Gamecocks, Gators set the table for SEC East
OCT 06, 2012 11:36p ET
This time when he said, "We've got a pretty good team: Maybe not a great team but a good team," Spurrier was obviously pulling some legs.
The Gamecocks are not just good, the team that beat Georgia for the third straight year -- this one a 35-7 romp on Saturday -- looked like one of the best teams in Spurrier's illustrious coaching career.
That has excited Gamecocks fans already looking ahead to the Oct. 20 road game against Florida, a matchup between the two remaining undefeated teams in the East, and perhaps the only two teams in the conference that could make a run at Alabama for the league championship.
The No. 10-ranked Gators defeated No. 4 LSU 14-6, which was only an upset to those who hadn't seen the Tigers struggle in their last two outings against a very bad Auburn team and FCS member Towson.
It was an embarrassing night for both LSU and Georgia, with neither team looking like they belonged in the top-10. From the opening kickoff, both were slower and softer in demeanor than their opponents.
The Tigers couldn't find the end zone in Gainesville. Tigers quarterback Zach Mettenberger continued to struggle, completing only 11 passes and throwing one interception on an afternoon when Florida shut down the run.
''We wanted to hurt them,'' Florida defensive end Dominique Easley said. ''We wanted them to feel the pain that we felt last year. We had hurt in our heart, so we wanted them to feel that same thing.''
''That was typical 1980 SEC right there today,'' Florida coach Will Muschamp added. ''It was a physical, physical match. ... That's the difference between playing in this league and these other leagues you watch on TV. I know you guys like all these points being scored, but the quarterback won't make it through the season in our league.''The Gamecocks and Gators arrived at this point in two very different ways. Florida beat LSU by pounding out rushing yards, outgaining the Tigers 172 yards to 42 on the ground, which allowed Will Muschamp to dictate the tempo, and run out the clock once he had the lead.
Spurrier and company just plain beat the 'Dawgs in every way.
Certainly, this was the biggest home victory in Spurrier's tenure at South Carolina, and the record-setting crowd at Williams-Brice Stadium knew it. In 120 years of football, the Gamecocks had never beaten Georgia three times in a row.
It looked as though the whole state turned out to witness history.
"I'm sure our stadium was the loudest in the country tonight," Spurrier said. "I know The Swamp (in Gainesville) can get loud, but this was a really special night for our fans, first time we've had two top-10 teams in here, so that was really special and it was very loud."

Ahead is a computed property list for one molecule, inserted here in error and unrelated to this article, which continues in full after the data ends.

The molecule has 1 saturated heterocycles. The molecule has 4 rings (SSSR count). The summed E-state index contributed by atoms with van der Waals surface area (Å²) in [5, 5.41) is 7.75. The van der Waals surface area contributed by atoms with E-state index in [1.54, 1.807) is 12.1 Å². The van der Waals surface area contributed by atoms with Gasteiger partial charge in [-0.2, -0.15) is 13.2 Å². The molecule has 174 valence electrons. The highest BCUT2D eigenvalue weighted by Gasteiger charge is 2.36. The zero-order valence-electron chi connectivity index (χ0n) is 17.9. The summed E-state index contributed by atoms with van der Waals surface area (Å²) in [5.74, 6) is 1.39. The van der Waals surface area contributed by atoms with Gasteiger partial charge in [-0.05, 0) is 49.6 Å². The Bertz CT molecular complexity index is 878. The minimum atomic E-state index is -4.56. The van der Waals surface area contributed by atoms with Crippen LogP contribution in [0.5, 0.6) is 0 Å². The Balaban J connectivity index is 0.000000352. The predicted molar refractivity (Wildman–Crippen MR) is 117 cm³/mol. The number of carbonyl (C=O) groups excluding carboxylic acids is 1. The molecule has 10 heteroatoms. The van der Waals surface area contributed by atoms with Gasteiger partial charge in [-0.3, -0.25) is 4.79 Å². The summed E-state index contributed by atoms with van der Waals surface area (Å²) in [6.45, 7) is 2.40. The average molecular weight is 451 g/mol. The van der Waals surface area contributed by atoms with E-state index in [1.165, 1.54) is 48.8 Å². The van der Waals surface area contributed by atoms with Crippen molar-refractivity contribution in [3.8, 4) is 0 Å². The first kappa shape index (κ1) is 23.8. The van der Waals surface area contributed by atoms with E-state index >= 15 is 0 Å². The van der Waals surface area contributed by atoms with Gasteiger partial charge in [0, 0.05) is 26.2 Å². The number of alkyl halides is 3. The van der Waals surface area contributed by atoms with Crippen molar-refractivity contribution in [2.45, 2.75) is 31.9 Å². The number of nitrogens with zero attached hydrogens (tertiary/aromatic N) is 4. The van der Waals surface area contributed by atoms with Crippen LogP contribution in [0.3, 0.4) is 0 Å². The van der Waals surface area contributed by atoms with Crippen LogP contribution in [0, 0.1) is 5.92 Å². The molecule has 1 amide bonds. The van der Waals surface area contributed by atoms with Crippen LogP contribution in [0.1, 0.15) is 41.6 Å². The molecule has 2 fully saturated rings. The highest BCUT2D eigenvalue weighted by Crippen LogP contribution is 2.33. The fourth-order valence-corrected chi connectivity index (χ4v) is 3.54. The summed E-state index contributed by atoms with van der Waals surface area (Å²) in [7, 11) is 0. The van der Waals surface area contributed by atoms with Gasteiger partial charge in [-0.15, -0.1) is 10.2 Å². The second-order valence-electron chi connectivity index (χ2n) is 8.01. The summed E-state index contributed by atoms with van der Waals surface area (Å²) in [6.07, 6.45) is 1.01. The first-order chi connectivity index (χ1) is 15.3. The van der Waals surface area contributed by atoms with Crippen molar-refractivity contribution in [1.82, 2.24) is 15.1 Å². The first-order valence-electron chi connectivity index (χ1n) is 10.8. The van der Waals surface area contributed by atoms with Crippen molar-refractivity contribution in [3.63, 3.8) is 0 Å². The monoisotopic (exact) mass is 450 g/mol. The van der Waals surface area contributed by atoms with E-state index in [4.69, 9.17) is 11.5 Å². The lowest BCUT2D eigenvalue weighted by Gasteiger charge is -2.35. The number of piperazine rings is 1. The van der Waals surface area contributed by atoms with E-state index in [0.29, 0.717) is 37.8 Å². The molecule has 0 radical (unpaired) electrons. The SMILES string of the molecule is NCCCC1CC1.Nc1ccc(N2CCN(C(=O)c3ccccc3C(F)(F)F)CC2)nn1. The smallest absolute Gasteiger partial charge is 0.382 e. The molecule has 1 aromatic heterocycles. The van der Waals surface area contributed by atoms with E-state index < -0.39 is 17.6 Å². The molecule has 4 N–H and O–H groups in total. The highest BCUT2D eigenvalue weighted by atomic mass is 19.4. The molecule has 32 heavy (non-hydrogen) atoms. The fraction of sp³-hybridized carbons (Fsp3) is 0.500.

Even the police were caught off guard as people abandoned their cars on the sides of the road to get into the stadium before kickoff.
Good thing, as the game was virtually over before everybody found their seats.
South Carolina quarterback Conner Shaw set the tone early, marching his team 76 yards for a touchdown in the first five plays. Six minutes later Shaw did it again, hitting tight end Rory Anderson with a bullet in the end zone for another score.
One minute and 11 seconds after that, the game got out of hand when South Carolina wide receiver Ace Sanders fielded a kick from Georgia punter Adam Yates and ran for 70 yards and yet another Gamecock touchdown.
The Gamecocks tacked on 14 more in the second half, and Georgia scored a touchdown with 1:55 left in the game, but it might as well have been 70-0.
And as Tennessee did the week before, South Carolina found a soft middle in the Georgia defense and chewed it up, gaining 230 yards on the ground and 162 in the air. Most of the ground yardage came off traps the broke holes in the center of the line.
Marcus Lattimore, who has made a career out of running through Georgia defenders, rumbled for 109 while Shaw tacked on another 78 yards rushing to go with all his yards through the air.
On the other side of the ball, Gamecocks linebacker Shaq Williams and brilliant defensive end Jadeveon Clowney disrupted everything Georgia tried to do.
Clowney sacked quarterback Aaron Murray and spent more time in the Georgia backfield than some of the Dawgs' running backs.
He is the best defensive player in the country and assuming he stays healthy, Clowney could be the first defensive player, and perhaps the first player overall, taken in the NFL Draft after his junior year.
"Times have changed from the old days," said Spurrier said of the days when Georgia recruited most of the best athletes out of South Carolina. "We're recruiting better and getting better players now, and it makes a difference."
Georgia gained a total of 115 yards on the ground but had only 40 at the end of the third quarter. And while Murray managed to squeeze out 109 through the air, most of those came once the game was out of reach.
Despite the 'Dawgs' quarterback's impressive career numbers, Murray is now 2-8 against ranked teams, and seemingly incapable of mounting a comeback against a good defensive team.
With just over 10 minutes remaining, the home crowd in Columbia, which had barely thinned despite the lopsided score, started chanting "overrated," not just toward Murray but the entire Georgia program.
No objective observer could disagree.
"The whole team played super," Spurrier said. "If we can continue to play like this, boy, we could have a really big year."
The Gamecocks travel to Baton Rouge next week before heading to The Swamp, which will no doubt be rocking when Spurrier again makes his return.
Win them both, and the Gamecocks could make even more history.
Unfortunately for South Carolina fans, Will Muschamp and the Gators are thinking exactly the same thing.
-- The Associated Press contributed to this report